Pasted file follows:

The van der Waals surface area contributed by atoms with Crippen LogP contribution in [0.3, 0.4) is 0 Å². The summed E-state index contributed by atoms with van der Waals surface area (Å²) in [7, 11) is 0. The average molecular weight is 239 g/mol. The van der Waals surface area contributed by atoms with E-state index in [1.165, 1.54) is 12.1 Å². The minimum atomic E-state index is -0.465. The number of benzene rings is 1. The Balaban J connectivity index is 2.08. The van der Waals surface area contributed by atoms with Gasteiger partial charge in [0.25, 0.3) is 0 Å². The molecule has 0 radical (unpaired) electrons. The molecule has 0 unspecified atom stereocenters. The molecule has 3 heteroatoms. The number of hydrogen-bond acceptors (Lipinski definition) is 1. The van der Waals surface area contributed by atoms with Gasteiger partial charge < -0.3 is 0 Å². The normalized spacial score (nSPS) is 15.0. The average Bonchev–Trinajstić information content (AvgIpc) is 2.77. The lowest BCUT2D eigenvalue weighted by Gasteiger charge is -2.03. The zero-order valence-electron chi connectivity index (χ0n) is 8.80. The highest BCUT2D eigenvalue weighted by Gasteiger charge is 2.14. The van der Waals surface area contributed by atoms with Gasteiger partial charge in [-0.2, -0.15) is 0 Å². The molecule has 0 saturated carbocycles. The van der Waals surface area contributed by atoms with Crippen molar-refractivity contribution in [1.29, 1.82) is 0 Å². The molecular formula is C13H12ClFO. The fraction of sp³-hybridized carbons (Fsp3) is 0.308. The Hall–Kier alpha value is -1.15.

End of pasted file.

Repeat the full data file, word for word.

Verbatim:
The van der Waals surface area contributed by atoms with Crippen LogP contribution in [0.3, 0.4) is 0 Å². The summed E-state index contributed by atoms with van der Waals surface area (Å²) in [7, 11) is 0. The average molecular weight is 239 g/mol. The van der Waals surface area contributed by atoms with E-state index in [1.165, 1.54) is 12.1 Å². The minimum atomic E-state index is -0.465. The number of benzene rings is 1. The Balaban J connectivity index is 2.08. The van der Waals surface area contributed by atoms with Gasteiger partial charge in [0.25, 0.3) is 0 Å². The molecule has 0 radical (unpaired) electrons. The molecule has 0 unspecified atom stereocenters. The molecule has 3 heteroatoms. The number of hydrogen-bond acceptors (Lipinski definition) is 1. The van der Waals surface area contributed by atoms with Gasteiger partial charge < -0.3 is 0 Å². The normalized spacial score (nSPS) is 15.0. The average Bonchev–Trinajstić information content (AvgIpc) is 2.77. The lowest BCUT2D eigenvalue weighted by Gasteiger charge is -2.03. The zero-order valence-electron chi connectivity index (χ0n) is 8.80. The highest BCUT2D eigenvalue weighted by Gasteiger charge is 2.14. The van der Waals surface area contributed by atoms with Gasteiger partial charge in [-0.2, -0.15) is 0 Å². The molecule has 0 saturated carbocycles. The van der Waals surface area contributed by atoms with Crippen molar-refractivity contribution in [1.29, 1.82) is 0 Å². The molecular formula is C13H12ClFO. The fraction of sp³-hybridized carbons (Fsp3) is 0.308. The Hall–Kier alpha value is -1.15.